The final point to note is the debt to income ratio. It is a measure of your debt (credit card, car loan, personal loan, and student loan) and your income. A low debt to income ratio increases your chances of loan approval.
3. Choose the Right Mortgage
Have you decided what kind of mortgage you are looking for? Remember, the interest rate also depends on the mortgage that you choose. Moreover, the eligibility criteria also vary depending on the loan.
There are four major loan programs:
VA Loan – Backed by the Department of Veterans Affairs, VA loans are available only for veterans or active service members.
FHA Loan – Insured by the Federal Housing Administration, this loan has a low credit score minimum.
USDA Loan – Backed by the U.S. Department of Agriculture, the USDA loans are suitable for lower-income borrowers.
Conventional Loan – The government does not insure conventional loans. And hence have strict eligibility criteria. They are suitable for people with solid credit.
Of the above-mentioned loan programs, the mortgage rates for the VA loans are often the lowest.
4. Down Payment
Coming to down payments, VA loans and USDA loans do not need any down payment. Furthermore, FHA loans require a 3.5% down payment and conventional loans 3%. However, they will incur mortgage insurance. With a larger down payment of, say, 20%, you can avoid mortgage insurance. The issue with low or no down payments is that you’ll have to pay private mortgage insurance, which reflects on the monthly payments.
5. Research Mortgage Lenders
From traditional banks to credit unions and online lenders, you have many options. Your choice of mortgage lender depends on the mortgage that you choose. For example, if you choose a VA mortgage, the lender works with military/veteran borrowers.
You may want to consider:
- The lender’s minimum qualifications should align with that your requirements.
- Do the interest rates include points? Points are paid fees upfront to reduce the interest.
- How do you want to communicate with the lender? If you do not care about an in-person service, you can go for an online service as well.
- Does the lender provide financial services such as down payment assistance?
It is wise to get pre-approved by three mortgage lenders. That way, you can compare the interest rates and choose the one that saves you money. Even a .5% difference in rates can save you thousands of dollars in the loan duration.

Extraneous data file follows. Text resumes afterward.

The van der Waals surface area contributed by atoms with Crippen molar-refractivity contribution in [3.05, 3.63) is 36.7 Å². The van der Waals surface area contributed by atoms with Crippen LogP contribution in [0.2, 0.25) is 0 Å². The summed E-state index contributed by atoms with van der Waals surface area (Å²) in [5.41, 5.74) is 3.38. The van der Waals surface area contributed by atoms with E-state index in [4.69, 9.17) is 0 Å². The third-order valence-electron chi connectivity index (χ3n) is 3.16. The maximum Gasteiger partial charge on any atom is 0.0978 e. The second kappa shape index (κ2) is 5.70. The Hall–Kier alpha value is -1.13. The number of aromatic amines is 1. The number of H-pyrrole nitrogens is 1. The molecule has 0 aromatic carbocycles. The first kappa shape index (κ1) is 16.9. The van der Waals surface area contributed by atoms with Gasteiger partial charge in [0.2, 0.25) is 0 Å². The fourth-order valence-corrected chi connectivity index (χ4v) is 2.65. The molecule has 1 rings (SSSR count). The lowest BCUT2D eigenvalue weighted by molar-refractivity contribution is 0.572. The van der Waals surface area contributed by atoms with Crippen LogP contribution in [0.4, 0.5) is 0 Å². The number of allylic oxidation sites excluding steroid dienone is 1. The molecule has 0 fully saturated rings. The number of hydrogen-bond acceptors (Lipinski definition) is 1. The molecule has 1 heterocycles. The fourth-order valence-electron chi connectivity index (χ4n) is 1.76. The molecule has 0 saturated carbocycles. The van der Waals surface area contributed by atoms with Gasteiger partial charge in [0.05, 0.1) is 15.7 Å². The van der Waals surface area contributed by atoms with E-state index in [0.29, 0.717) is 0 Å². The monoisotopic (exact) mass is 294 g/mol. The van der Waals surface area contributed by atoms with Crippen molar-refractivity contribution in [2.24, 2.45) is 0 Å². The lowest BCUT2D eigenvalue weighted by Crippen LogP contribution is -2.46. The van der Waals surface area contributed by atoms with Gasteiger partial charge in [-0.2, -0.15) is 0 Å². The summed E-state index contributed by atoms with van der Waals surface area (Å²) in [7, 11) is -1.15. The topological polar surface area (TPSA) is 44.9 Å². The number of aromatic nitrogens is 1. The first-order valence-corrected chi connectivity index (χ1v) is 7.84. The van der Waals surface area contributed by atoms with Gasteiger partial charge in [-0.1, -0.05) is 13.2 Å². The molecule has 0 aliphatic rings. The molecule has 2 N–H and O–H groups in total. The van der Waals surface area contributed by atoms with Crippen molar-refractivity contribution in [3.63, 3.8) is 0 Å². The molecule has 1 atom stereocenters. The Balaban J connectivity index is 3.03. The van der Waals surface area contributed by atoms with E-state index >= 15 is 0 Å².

6. Get a Mortgage Pre-Approval
A mortgage pre-approval ensures that you have a smooth buying experience. It shows the real estate agent and the seller that you are ready and equipped to buy. Moreover, it gives you an upper hand over the other buyers since you already qualify for a home loan.
Preapprovals are generally a letter from the mortgage lender containing the approved amount. This is based on your savings, credit score, and current income. The lender may also look at your income and asset documentation. Preapproval letters are easy to get provided you prove your eligibility.
Another critical point to remember is that pre-qualification is not pre-approval. The former is a measure of the borrower’s ability to get a mortgage loan. It requires no verification or credit check. On the other hand, the latter means that you are qualified for a loan.
7. Prepare Your Documents
Before the pre-approval, you need to get your documents ready. Gathering the documents ahead reduces the stress, letting you concentrate on house hunting. Then, when the time comes, hand the documents over to the loan officer.
The loan officer will create a loan file with the necessary documentation. The first of which is the mortgage application and credit report. Here are some of the documents you need to have in hand:
- W2-forms (two years)
- Pay stubs (30 days)
- Federal tax returns (2 years)
- Other sources of income
- Recent bank statements (2 months)
- Documentation related to long-term debts such as car loans and student loans
- Identification card: State issued driver’s license or valid passport
- Social security number
- Profit and loss statements if self-employed(2 years)
- Documentation related to child support and marriage alimony.
- Details about your recent deposits in your bank account with proof
- Documentation for any gift certificate or other funds used in your down payment
8. Hire a Real Estate Agent
A skilled real estate agent is critical for your house-hunting process. They can help you look for houses within your budget and in your desired neighborhood. They also guide you through the home buying process. Real estate agents see thousands of homes every year. As a result, they will have a list of homes that fits within your budget along with the features you desire.
9. Get House Hunting
With everything in hand, you can jump right into house hunting. Your agent will have a list of properties for you to look into. Visit the properties with your agent. Choose that you could imagine living with your family.